7. The dies of claim 1, wherein the first die portion has a generally elongate, straight cutting blade with two generally elongate, straight sides, and the compression portion is located on at least one of the two sides, in order to form the flapless handle apertures and mouth tab apertures as generally vertical slits.
8. The dies of claim 7, wherein the dies further comprise dies for forming a generally semi-circular tear guard slit above and below, and concavely facing, each of the flapless handle slits, each of the tear guard slit forming dies having a first die portion with a sharp cutting edge in the form of a generally semi-circular cutting profile.
Description

This application is a division of application Ser. No. 08/017,636, filed Feb. 12, 1993, now abandoned.

BACKGROUND OF THE INVENTION

1. Field of the Invention

This invention relates to plastic bags, and more particularly to a pack of T-shirt bags, merchandise bags, trash bags, and the like made preferably of polyolefins, and method of manufacturing same, which can be used with or without bagging racks and which provide for self-opening of the bags as each bag is removed from the pack of bags.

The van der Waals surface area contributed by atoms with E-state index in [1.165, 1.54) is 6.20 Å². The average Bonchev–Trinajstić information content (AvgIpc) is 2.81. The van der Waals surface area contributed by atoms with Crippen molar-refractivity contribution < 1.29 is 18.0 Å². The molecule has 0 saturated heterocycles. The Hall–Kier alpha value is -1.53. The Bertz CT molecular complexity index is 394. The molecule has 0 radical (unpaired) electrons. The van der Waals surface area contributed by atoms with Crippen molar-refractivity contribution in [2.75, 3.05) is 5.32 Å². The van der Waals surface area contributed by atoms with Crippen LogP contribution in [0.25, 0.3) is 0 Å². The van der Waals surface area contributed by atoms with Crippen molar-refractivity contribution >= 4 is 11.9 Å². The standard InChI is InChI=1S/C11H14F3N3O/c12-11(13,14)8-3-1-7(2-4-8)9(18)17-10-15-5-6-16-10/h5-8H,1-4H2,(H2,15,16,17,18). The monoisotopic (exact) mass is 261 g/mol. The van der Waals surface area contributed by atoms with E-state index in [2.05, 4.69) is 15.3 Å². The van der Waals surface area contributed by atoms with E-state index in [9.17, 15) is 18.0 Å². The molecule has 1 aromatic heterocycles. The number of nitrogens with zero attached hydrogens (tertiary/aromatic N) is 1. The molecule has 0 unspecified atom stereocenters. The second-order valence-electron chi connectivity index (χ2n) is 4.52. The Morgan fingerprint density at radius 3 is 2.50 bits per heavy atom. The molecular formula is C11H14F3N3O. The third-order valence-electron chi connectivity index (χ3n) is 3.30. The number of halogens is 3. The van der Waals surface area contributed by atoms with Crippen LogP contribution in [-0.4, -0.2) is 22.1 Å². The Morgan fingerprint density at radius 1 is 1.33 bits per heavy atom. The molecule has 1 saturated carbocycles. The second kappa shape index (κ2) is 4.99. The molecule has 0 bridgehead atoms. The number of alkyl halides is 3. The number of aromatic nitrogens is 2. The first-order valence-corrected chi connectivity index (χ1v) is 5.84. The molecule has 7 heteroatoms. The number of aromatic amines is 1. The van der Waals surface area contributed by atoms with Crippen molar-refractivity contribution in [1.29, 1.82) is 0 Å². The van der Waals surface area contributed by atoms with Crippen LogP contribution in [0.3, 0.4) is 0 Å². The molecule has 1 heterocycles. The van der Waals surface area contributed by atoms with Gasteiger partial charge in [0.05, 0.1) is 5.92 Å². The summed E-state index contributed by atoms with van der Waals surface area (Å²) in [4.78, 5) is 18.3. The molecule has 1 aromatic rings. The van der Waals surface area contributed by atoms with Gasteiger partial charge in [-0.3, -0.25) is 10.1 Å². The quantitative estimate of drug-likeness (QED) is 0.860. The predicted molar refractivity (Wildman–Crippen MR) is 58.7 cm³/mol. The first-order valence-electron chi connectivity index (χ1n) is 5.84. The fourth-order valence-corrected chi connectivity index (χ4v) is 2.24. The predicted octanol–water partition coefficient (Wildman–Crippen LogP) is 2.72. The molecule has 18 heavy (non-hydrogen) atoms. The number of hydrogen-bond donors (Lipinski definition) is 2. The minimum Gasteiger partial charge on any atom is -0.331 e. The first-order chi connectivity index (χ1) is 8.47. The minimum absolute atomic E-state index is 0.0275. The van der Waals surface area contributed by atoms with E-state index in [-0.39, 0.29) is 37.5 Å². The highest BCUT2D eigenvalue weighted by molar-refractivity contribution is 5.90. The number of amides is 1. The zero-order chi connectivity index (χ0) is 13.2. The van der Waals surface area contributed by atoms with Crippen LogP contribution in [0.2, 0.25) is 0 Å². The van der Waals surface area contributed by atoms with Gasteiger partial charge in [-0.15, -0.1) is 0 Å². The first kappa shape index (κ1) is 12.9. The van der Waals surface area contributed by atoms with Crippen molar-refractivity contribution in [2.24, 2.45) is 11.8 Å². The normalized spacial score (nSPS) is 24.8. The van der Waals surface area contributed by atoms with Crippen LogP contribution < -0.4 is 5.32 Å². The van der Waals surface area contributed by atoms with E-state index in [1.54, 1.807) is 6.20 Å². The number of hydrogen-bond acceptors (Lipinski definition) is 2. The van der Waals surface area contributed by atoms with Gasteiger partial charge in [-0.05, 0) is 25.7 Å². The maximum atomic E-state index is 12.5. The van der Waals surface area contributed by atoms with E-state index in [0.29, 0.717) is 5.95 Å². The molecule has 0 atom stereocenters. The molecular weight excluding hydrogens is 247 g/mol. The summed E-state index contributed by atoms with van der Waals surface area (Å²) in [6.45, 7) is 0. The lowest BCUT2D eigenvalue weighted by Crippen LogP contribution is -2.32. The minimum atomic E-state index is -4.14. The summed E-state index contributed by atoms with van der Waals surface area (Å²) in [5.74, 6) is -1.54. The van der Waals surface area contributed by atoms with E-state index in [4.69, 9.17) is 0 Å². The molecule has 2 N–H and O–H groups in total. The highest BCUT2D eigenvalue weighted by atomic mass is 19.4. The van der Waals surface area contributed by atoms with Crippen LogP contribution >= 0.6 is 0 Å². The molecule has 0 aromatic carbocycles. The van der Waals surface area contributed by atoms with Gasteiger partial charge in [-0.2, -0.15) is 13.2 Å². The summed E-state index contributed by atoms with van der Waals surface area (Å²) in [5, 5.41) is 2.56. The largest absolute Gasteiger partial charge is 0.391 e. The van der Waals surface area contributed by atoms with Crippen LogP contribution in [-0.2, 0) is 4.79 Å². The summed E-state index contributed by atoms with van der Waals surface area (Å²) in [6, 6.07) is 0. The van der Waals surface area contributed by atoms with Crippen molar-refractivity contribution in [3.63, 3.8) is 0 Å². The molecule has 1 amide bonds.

2. Description of the Prior Art

Since the mid-1980's, the use of plastic shopping bags has grown dramatically due to the great advantage plastic bags have over bags made of other materials, such as paper. Many types of plastic bags are made of low or high density polyethylene (LDPE and HDPE, respectively), but can be made of any of the polyolefins. LDPE and HDPE bags are stronger, lighter and much more compact to store than paper bags, saving valuable storage space at the merchants' checkout counter and storage areas. These attributes also make these bags less expensive to transport. LDPE and HDPE bags can be manufactured and sold at a fraction of the cost of competing paper bags, making them the bags of choice for merchants. LDPE and HDPE bags are also actually more environmentally friendly than paper bags since they require about 70 percent less energy to manufacture than competing paper bags and are readily recyclable, and when not recycled, are non-toxic when incinerated or disposed of in landfills.